Growing up in Belfast, Northern Ireland, Richard Wade started taking photographs when he was 12 years old. He says: “I took pictures all throughout my teenage years but never considered that what I was doing was photography.” It was only when he dropped out of university after three months of studying that he decided to take his photography seriously and enrolled on the photography degree course at Ulster School of Art.
Having since moved to the US, Richard has spent the past three years documenting the staged violence of professional wrestling and the ways in which America’s political tensions are played out in the ring. He tells us: “I first saw wrestling in 1998 and I became instantly hooked. A wrestler’s identity tends to be their normal personality amped up to ten. I think coming from Northern Ireland, a place where you are brought up in many ways to repress your identity, made me even more infatuated with the bright lights and drama of wrestling. My dad also bought me lots of wrestling figures when I was growing up. I’d build little sets and photograph them. It was my introduction to photography and gave me so much joy as a teenager. One of the best elements of the project for me is that I have now photographed many of the wrestlers whose action figures I photographed around 17 years ago.”
As Richard describes the series, entitled Draw a Squared Circle: “This body of work looks at the world of independent professional wrestling, an extreme type of physical storytelling that mixes soap opera storylines with choreographed stage fighting. Events range from small shows in bars and clubs to large-scale productions in arenas. A portion of the project looks at death match wrestling: an ultra-violent form of the sport where wrestlers perform brutal blood-laden matches with weapons. These contests feature barbed wire bats, thumbtacks, fluorescent light tubes and flaming tables. Much like ancient human sacrifice, wrestling has always economised a desire within people to view and enjoy the suffering of others. While making this project I was interested in using photography to deconstruct the performance and spectacle of wrestling. I want the work to hint at wrestling itself as a performance of the political and ideological divisions that are prevalent in contemporary American politics.”
Speaking of the ways in which the politics that govern America – both in the present and historically – are mirrored in the performance of wrestling, Richard says: “Wrestling at its core is a passion play about suffering, redemption and defeat. It has always elevated contemporary societal issues to mythical levels through its characters and storylines. For example, in the early 1980s, the all-American Hulk Hogan feuded and defeated the ‘wicked’ Iranian Iron Sheik. Another example would be Sargent Slaughter, a US army drill instructor who feuded with Nikolai Volkoff, a ‘villainous’ Russian (who was actually from Croatia.)”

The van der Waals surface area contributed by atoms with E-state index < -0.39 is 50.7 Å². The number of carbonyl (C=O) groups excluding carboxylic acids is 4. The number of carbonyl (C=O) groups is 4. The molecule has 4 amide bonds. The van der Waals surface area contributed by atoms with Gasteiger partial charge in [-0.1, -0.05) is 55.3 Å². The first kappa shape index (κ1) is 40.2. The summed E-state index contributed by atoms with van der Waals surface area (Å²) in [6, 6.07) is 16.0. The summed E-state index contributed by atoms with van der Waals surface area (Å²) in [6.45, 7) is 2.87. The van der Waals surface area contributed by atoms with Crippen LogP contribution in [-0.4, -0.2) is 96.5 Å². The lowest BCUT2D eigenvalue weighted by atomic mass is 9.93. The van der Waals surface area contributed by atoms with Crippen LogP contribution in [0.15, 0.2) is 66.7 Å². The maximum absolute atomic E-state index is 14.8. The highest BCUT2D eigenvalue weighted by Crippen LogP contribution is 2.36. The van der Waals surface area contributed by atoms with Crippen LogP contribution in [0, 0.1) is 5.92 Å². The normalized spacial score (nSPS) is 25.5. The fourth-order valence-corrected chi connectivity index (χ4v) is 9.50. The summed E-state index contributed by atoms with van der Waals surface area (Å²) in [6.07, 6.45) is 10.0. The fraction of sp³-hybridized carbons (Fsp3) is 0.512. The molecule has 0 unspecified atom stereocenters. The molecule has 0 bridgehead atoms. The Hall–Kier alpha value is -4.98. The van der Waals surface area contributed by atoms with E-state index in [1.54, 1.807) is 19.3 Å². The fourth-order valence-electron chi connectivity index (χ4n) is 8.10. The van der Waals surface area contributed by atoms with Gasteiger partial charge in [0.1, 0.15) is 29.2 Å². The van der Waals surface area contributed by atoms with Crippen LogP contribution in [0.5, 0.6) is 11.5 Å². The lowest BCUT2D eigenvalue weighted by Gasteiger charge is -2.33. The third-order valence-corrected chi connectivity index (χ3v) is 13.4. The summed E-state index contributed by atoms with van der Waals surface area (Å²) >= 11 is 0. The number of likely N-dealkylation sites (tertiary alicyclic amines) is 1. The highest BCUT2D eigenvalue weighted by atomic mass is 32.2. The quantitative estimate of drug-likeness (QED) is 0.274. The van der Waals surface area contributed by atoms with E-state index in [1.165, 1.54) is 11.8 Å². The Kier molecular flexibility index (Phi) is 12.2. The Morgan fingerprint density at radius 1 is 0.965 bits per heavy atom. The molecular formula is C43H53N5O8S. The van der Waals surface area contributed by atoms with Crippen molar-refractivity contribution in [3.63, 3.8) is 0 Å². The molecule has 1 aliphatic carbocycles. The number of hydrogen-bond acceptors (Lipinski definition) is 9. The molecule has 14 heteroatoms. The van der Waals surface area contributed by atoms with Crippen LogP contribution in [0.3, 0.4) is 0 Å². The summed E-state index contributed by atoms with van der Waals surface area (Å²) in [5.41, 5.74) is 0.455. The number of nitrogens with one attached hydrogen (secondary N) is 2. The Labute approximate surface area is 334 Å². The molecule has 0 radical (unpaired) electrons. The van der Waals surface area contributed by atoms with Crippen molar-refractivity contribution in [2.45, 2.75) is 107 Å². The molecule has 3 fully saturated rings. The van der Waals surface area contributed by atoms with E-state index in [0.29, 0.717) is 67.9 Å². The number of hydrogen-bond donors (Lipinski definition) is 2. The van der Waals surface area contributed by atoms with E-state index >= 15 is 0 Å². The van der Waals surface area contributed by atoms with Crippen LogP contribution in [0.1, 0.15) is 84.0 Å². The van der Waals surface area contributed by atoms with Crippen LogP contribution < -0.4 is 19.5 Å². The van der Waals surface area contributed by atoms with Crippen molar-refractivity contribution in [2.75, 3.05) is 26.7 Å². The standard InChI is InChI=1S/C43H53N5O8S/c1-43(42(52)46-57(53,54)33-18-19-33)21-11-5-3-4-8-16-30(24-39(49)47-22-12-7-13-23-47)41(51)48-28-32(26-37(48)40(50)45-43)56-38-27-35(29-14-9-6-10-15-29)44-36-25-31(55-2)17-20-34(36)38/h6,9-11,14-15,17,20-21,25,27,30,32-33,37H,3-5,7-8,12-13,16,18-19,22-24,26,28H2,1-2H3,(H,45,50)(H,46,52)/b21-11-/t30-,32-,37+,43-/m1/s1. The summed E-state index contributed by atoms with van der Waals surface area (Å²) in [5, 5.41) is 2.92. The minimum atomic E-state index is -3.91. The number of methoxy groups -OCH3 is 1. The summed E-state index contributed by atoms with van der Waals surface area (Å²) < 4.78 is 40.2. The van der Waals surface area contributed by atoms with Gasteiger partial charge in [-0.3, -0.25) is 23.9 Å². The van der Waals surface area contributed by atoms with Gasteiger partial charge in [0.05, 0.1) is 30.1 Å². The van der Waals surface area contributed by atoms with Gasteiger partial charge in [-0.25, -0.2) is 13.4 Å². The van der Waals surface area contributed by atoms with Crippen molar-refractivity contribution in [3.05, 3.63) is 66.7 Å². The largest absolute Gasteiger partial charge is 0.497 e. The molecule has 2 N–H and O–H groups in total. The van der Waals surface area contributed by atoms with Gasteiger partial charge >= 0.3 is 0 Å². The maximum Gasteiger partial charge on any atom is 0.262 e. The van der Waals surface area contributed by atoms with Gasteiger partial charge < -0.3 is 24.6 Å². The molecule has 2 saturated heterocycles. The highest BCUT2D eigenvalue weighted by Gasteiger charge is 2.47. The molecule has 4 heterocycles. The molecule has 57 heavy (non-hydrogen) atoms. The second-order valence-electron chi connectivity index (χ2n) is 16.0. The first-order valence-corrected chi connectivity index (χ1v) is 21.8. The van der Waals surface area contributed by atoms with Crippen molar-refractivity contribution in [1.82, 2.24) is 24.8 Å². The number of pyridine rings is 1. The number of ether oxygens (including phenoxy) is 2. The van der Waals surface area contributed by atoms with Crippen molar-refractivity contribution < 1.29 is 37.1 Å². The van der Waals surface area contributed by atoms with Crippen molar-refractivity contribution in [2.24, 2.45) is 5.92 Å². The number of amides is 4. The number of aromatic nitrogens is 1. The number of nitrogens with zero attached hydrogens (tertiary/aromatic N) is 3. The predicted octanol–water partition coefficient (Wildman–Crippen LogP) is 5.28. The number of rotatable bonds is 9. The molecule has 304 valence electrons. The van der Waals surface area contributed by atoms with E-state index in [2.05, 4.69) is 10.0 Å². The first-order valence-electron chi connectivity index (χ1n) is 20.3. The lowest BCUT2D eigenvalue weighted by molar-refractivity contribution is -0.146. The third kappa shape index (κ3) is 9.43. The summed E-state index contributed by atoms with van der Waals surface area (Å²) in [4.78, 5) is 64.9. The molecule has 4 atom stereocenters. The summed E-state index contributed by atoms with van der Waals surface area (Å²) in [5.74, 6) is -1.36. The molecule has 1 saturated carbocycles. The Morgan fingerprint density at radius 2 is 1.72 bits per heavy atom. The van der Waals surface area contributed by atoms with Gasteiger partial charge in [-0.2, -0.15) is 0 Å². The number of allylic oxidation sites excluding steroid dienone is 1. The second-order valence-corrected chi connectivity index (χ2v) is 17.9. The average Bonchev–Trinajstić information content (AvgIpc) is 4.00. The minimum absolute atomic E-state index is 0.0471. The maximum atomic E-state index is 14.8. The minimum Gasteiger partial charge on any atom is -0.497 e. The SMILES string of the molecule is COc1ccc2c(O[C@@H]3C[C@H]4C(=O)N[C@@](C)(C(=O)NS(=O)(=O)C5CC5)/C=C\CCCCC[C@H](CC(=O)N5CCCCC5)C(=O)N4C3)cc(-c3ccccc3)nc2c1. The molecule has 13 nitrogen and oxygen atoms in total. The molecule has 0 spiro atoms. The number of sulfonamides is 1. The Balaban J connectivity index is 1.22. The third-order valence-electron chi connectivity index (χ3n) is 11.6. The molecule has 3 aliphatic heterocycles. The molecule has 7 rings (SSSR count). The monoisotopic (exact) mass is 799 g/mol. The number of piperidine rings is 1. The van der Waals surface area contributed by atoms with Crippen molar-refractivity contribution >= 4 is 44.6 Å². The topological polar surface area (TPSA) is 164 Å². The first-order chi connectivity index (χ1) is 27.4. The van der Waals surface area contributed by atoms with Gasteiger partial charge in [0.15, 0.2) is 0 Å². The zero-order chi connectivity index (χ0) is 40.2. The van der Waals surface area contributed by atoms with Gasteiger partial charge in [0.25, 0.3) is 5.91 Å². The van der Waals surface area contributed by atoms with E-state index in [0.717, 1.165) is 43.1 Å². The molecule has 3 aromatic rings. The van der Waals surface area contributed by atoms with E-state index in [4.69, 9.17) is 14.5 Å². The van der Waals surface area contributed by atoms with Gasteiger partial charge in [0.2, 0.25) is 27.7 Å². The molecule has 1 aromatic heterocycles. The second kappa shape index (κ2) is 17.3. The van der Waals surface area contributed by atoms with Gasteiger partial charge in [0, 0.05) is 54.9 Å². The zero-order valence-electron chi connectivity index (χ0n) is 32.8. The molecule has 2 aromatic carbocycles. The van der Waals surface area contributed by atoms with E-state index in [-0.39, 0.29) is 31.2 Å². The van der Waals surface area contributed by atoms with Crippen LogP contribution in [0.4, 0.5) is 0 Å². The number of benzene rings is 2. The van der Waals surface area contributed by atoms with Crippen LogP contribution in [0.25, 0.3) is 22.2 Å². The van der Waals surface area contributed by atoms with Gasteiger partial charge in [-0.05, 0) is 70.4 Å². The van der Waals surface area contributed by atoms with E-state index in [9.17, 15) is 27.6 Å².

And it’s not only about storylines that mimic political affairs and societal attitudes. Richard perceives, in the very performance of wrestling, a duplicitousness that directly parallels the deceptive campaigns conducted by egotistical career politicians. He states: “Characters operate on varying levels of complexity and often adjust their performances in response to the audience’s behaviour. This ability to read and adapt to the needs of the audience requires advanced tools of manipulation and a skilled understanding of psychology. Trump, (who has appeared numerous times as a character in wrestling) has all the characteristics of an exemplary villain – or ‘heel’ in wrestling terms. His presidential campaign used all the techniques of a seasoned rogue wrestler who can easily manipulate an audience into acting how he or she wants. Throughout this project, I was interested in exploring the transmutation of the wrestlers, from ordinary people into gods and demigods. This kind of dramatic transformation can be linked to that of Trump’s sudden rise to power. Instead of wrestling mimicking politics, politics now feels more like it belongs inside the world of wrestling. There are now no rules for what is good, bad, real and fake.”
Richard’s approach to photography appropriately plays to the spectacle of wrestling. “I think it’s fair to say my style is a little dramatic at times,” he admits. “There are usually lots of bodies flying through the air, sometimes blood, often times baby oil. I love Renaissance paintings, so I like taking pictures that have a lot happening and require multiple reads by the viewer. Wrestling, of course, is a spectacular subject.”
Treading the line between choreographed performance and actual, bloody violence, the shows that Richard photographs embody the disorientating misalignment of the mythic proportions and cult villain status granted to political figures by media-driven sensationalism and the very real threat that such figures pose. He tells us that, ultimately, “I want the work to act as a hyper-real metaphor for the deep ideological divisions that have demolished the status quo.”